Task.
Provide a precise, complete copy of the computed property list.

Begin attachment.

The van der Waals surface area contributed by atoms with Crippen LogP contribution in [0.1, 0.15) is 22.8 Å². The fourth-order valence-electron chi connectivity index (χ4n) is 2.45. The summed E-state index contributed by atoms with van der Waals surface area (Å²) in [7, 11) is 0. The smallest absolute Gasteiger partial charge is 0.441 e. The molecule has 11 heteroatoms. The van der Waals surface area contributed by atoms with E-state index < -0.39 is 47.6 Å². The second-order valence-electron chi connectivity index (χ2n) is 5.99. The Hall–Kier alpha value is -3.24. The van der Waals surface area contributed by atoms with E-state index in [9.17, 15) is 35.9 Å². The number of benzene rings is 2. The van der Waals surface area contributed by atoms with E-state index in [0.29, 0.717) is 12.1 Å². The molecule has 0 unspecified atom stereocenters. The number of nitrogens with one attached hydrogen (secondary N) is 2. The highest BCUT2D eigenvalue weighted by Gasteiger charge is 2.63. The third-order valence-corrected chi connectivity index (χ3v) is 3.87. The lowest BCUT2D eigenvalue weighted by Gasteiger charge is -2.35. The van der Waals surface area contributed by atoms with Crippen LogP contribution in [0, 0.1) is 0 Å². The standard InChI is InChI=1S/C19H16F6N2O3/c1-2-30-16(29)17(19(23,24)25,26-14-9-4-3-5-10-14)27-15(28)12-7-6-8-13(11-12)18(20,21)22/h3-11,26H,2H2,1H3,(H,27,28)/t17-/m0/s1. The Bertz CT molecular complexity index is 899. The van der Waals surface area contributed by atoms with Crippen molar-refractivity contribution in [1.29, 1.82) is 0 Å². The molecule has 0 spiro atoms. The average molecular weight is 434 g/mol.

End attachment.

The van der Waals surface area contributed by atoms with Crippen LogP contribution in [0.1, 0.15) is 22.8 Å². The fourth-order valence-electron chi connectivity index (χ4n) is 2.45. The summed E-state index contributed by atoms with van der Waals surface area (Å²) in [7, 11) is 0. The smallest absolute Gasteiger partial charge is 0.441 e. The molecule has 11 heteroatoms. The van der Waals surface area contributed by atoms with E-state index < -0.39 is 47.6 Å². The second-order valence-electron chi connectivity index (χ2n) is 5.99. The Hall–Kier alpha value is -3.24. The van der Waals surface area contributed by atoms with E-state index in [9.17, 15) is 35.9 Å². The number of benzene rings is 2. The van der Waals surface area contributed by atoms with E-state index in [0.29, 0.717) is 12.1 Å². The molecule has 0 unspecified atom stereocenters. The number of nitrogens with one attached hydrogen (secondary N) is 2. The highest BCUT2D eigenvalue weighted by Gasteiger charge is 2.63. The third-order valence-corrected chi connectivity index (χ3v) is 3.87. The lowest BCUT2D eigenvalue weighted by Gasteiger charge is -2.35. The van der Waals surface area contributed by atoms with Crippen LogP contribution in [0, 0.1) is 0 Å². The standard InChI is InChI=1S/C19H16F6N2O3/c1-2-30-16(29)17(19(23,24)25,26-14-9-4-3-5-10-14)27-15(28)12-7-6-8-13(11-12)18(20,21)22/h3-11,26H,2H2,1H3,(H,27,28)/t17-/m0/s1. The Bertz CT molecular complexity index is 899. The van der Waals surface area contributed by atoms with Crippen molar-refractivity contribution in [1.29, 1.82) is 0 Å². The molecule has 0 spiro atoms. The average molecular weight is 434 g/mol.